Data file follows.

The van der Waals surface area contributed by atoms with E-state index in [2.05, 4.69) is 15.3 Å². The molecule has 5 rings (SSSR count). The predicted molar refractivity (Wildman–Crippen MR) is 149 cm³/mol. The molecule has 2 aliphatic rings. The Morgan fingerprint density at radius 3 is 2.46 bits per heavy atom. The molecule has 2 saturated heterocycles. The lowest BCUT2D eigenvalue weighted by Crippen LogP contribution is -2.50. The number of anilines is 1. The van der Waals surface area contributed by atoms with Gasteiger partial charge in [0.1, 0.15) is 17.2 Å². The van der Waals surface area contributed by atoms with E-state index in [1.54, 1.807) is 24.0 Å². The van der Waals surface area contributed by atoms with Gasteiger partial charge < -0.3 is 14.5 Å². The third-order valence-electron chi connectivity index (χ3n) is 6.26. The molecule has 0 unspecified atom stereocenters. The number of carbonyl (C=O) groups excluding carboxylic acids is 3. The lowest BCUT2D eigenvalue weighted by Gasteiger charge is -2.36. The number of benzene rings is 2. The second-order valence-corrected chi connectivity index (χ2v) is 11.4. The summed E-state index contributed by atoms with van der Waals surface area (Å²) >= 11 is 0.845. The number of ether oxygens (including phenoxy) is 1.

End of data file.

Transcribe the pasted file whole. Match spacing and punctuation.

The van der Waals surface area contributed by atoms with E-state index in [2.05, 4.69) is 15.3 Å². The molecule has 5 rings (SSSR count). The predicted molar refractivity (Wildman–Crippen MR) is 149 cm³/mol. The molecule has 2 aliphatic rings. The Morgan fingerprint density at radius 3 is 2.46 bits per heavy atom. The molecule has 2 saturated heterocycles. The lowest BCUT2D eigenvalue weighted by Crippen LogP contribution is -2.50. The number of anilines is 1. The van der Waals surface area contributed by atoms with Gasteiger partial charge in [0.1, 0.15) is 17.2 Å². The van der Waals surface area contributed by atoms with E-state index in [1.54, 1.807) is 24.0 Å². The van der Waals surface area contributed by atoms with Gasteiger partial charge < -0.3 is 14.5 Å². The third-order valence-electron chi connectivity index (χ3n) is 6.26. The molecule has 0 unspecified atom stereocenters. The number of carbonyl (C=O) groups excluding carboxylic acids is 3. The lowest BCUT2D eigenvalue weighted by Gasteiger charge is -2.36. The number of benzene rings is 2. The second-order valence-corrected chi connectivity index (χ2v) is 11.4. The summed E-state index contributed by atoms with van der Waals surface area (Å²) >= 11 is 0.845. The number of ether oxygens (including phenoxy) is 1.